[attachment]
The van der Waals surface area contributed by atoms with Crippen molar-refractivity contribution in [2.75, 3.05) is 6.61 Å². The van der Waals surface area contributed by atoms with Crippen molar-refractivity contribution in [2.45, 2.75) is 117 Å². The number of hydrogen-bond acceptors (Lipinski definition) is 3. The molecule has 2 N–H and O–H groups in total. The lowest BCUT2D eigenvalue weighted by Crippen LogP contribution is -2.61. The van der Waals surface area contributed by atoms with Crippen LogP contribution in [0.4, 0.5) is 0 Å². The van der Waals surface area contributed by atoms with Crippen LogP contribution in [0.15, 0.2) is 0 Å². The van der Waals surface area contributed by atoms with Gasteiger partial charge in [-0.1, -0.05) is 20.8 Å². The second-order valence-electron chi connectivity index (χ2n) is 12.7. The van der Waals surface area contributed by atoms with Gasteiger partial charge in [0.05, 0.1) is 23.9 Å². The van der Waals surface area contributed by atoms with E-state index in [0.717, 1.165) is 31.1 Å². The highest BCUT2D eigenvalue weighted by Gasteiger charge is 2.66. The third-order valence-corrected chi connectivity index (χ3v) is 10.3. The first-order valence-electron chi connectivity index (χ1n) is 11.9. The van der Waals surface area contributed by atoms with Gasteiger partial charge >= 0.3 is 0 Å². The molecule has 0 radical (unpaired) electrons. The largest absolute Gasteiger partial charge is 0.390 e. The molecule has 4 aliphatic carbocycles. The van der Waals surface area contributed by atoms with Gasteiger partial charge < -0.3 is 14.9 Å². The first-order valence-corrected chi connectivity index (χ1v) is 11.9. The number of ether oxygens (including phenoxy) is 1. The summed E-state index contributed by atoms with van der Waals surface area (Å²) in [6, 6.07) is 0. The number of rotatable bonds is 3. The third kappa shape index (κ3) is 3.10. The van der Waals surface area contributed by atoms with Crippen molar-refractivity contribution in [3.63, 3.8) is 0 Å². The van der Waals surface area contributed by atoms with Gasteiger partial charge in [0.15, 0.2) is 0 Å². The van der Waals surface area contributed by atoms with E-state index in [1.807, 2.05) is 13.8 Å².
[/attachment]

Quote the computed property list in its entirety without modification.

The van der Waals surface area contributed by atoms with Crippen molar-refractivity contribution in [2.75, 3.05) is 6.61 Å². The van der Waals surface area contributed by atoms with Crippen molar-refractivity contribution in [2.45, 2.75) is 117 Å². The number of hydrogen-bond acceptors (Lipinski definition) is 3. The molecule has 2 N–H and O–H groups in total. The lowest BCUT2D eigenvalue weighted by Crippen LogP contribution is -2.61. The van der Waals surface area contributed by atoms with Crippen LogP contribution in [0.4, 0.5) is 0 Å². The van der Waals surface area contributed by atoms with Crippen LogP contribution in [0.15, 0.2) is 0 Å². The van der Waals surface area contributed by atoms with Gasteiger partial charge in [-0.1, -0.05) is 20.8 Å². The second-order valence-electron chi connectivity index (χ2n) is 12.7. The van der Waals surface area contributed by atoms with Gasteiger partial charge in [0.05, 0.1) is 23.9 Å². The van der Waals surface area contributed by atoms with E-state index in [0.717, 1.165) is 31.1 Å². The highest BCUT2D eigenvalue weighted by Gasteiger charge is 2.66. The third-order valence-corrected chi connectivity index (χ3v) is 10.3. The first-order valence-electron chi connectivity index (χ1n) is 11.9. The van der Waals surface area contributed by atoms with Gasteiger partial charge >= 0.3 is 0 Å². The molecule has 0 radical (unpaired) electrons. The largest absolute Gasteiger partial charge is 0.390 e. The molecule has 4 aliphatic carbocycles. The van der Waals surface area contributed by atoms with Gasteiger partial charge < -0.3 is 14.9 Å². The first-order valence-corrected chi connectivity index (χ1v) is 11.9. The number of ether oxygens (including phenoxy) is 1. The summed E-state index contributed by atoms with van der Waals surface area (Å²) in [6, 6.07) is 0. The number of rotatable bonds is 3. The third kappa shape index (κ3) is 3.10. The van der Waals surface area contributed by atoms with Crippen molar-refractivity contribution in [3.63, 3.8) is 0 Å². The van der Waals surface area contributed by atoms with Gasteiger partial charge in [0.15, 0.2) is 0 Å². The van der Waals surface area contributed by atoms with E-state index in [1.807, 2.05) is 13.8 Å².